A C-17 being loaded up as part of Operation Faithful Patriot


Trump is sending more than 5,000 troops to the border, in what many call a political stunt

The migrant caravan won’t even reach the U.S. for another 2 months.


Samantha Grasso

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President Donald Trump has already started deploying 5,200 troops to the U.S.-Mexico border in a “show of force” against the 3,500-person migrant caravan currently traveling through Mexico, according to the New York Times. However, many are calling out Trump’s “Operation Faithful Patriot” as a xenophobic stunt to rally his far-right base before the midterms.

The deployment is especially silly, considering it has launched months before the caravan will even reach the border. The caravan may shrink more as it makes its way north, as it already has from its original count of 7,000. Additionally, it’s legal to seek asylum in the U.S. at a port of entry, and still within a person’s legal right to seek asylum even if they come into the U.S. unauthorized.

On Twitter, Washington Examiner senior editor Dave Brown shared footage of a C-17 aircraft leaving for Fort Knox as part of the mission, as well as photos of soldiers loading the aircraft.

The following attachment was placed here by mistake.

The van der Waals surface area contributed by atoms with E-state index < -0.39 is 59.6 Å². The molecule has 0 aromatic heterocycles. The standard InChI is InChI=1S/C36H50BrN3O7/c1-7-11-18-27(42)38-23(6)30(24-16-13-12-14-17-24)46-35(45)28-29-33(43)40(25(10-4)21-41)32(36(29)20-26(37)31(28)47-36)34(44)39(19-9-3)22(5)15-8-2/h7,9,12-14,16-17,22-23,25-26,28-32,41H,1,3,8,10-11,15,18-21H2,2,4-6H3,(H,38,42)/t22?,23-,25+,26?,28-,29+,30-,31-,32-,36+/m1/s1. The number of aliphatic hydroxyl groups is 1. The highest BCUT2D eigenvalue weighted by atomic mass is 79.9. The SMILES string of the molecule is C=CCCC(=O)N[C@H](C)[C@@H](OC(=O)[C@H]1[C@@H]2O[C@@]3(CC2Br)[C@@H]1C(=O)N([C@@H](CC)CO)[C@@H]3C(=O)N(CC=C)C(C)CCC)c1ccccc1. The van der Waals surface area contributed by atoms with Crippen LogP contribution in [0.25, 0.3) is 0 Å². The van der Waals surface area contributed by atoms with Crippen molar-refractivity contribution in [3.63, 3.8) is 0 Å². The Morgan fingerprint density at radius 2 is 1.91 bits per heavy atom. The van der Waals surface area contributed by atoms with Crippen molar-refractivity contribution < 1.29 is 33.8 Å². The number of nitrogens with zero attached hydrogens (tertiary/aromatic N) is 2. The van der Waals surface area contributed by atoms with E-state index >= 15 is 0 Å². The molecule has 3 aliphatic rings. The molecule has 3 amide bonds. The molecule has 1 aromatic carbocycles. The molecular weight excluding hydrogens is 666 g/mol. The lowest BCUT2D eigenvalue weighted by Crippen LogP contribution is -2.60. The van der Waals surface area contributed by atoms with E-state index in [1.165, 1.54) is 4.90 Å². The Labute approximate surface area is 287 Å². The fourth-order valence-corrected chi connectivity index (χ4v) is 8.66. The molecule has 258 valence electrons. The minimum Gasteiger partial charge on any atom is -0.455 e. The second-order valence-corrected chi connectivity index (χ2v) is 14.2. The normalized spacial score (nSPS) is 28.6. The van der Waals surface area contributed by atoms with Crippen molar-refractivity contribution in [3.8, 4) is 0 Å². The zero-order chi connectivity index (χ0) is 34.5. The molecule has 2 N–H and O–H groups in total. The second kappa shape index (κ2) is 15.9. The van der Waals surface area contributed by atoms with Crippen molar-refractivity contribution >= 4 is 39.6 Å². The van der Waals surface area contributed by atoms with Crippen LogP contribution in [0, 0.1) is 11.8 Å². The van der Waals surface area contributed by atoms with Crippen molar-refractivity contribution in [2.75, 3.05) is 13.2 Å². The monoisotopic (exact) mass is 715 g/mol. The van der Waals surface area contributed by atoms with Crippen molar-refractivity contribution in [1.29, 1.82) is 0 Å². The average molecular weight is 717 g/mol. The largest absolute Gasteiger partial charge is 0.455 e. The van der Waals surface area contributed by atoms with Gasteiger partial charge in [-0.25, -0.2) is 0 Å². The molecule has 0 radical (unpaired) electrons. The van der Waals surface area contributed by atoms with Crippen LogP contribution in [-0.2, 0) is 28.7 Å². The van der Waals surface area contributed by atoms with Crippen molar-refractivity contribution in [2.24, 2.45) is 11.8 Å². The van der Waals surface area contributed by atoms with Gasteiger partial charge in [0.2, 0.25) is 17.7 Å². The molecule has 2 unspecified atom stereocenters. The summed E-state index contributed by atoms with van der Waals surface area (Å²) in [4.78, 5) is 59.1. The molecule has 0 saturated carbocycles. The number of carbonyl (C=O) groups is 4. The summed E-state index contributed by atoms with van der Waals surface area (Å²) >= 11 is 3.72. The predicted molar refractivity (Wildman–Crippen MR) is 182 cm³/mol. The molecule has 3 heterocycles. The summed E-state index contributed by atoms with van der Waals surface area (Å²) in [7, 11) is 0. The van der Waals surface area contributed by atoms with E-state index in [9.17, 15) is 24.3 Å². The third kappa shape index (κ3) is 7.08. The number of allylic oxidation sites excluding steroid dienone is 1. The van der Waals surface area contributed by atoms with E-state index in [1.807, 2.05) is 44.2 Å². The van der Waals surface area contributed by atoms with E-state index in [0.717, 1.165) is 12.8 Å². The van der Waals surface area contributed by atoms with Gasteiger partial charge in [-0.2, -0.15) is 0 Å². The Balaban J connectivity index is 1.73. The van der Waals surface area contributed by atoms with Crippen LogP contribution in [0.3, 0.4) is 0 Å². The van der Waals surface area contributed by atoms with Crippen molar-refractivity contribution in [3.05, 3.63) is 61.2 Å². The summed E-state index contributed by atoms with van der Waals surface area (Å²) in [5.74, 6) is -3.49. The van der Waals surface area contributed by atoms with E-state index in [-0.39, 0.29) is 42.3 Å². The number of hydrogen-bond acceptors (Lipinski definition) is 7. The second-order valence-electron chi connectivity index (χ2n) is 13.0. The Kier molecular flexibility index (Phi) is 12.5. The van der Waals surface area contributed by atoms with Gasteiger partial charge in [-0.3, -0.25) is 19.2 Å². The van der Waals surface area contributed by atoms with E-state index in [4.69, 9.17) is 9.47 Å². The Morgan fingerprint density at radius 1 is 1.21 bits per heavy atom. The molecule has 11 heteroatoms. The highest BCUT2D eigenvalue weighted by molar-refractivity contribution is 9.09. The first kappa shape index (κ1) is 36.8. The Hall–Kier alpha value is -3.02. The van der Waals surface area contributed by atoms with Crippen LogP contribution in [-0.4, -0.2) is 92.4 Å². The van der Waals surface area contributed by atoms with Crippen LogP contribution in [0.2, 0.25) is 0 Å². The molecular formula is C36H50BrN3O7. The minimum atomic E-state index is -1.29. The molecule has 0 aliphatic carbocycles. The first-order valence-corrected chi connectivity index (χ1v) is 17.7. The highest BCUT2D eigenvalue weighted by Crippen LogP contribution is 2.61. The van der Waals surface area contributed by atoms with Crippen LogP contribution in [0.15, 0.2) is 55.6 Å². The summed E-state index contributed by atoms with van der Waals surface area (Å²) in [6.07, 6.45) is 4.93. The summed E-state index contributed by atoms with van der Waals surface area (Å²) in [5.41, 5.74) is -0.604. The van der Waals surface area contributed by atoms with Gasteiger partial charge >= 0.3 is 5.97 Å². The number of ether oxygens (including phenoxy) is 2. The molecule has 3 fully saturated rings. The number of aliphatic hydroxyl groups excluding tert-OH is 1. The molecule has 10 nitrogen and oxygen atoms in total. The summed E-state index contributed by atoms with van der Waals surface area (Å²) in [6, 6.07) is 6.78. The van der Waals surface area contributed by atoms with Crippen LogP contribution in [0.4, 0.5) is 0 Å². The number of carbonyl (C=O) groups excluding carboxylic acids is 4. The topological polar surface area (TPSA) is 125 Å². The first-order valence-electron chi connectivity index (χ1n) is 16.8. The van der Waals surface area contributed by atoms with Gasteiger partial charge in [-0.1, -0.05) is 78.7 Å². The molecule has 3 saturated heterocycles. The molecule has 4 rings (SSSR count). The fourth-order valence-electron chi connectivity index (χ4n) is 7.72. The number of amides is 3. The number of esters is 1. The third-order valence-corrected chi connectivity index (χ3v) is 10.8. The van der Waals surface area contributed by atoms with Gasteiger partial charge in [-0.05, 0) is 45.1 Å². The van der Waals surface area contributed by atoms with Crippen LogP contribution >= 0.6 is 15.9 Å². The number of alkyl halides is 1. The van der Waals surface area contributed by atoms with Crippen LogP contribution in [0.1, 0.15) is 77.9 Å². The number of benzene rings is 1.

As of Monday, 800 troops had arrived at the border, with 200 planned for Tuesday and 1,700 by Saturday, according to Fox News’ Jennifer Griffin. While the military is already preparing for the operation, the critics of Trump’s plan are calling it a bid for political points from his anti-immigrant base one week before the midterm election.



According to the Washington Post‘s Jacqueline Alemany, former Customs and Border Protection (CBP) Commissioner Gil Kerlikowske called Trump’s plan a “misuse of active duty military” and a “political stunt.”

“This is using the troops as props,” Jason Dempsey, a former Army infantry officer in Iraq and Afghanistan now an adjunct senior fellow at the Center for a New American Security, told the Times. “We’re using a bunch of people to waste their time while they backstop the Border Patrol.”


According to Vox, there isn’t much that active duty military would be able to do at the border besides support CBP, even if the caravan were arriving this week and weren’t 1,000 miles away. The military is sending night vision-capable helicopter companies, airplanes to transport Border Patrol agents, medical units, and 22 miles of fencing reinforcement.

U.S. law, however, prevents the military from “using its capabilities directly to enforce U.S. domestic laws” without Congress’ authorization. Therefore, they won’t be able to directly arrest, detain, or deport people themselves.

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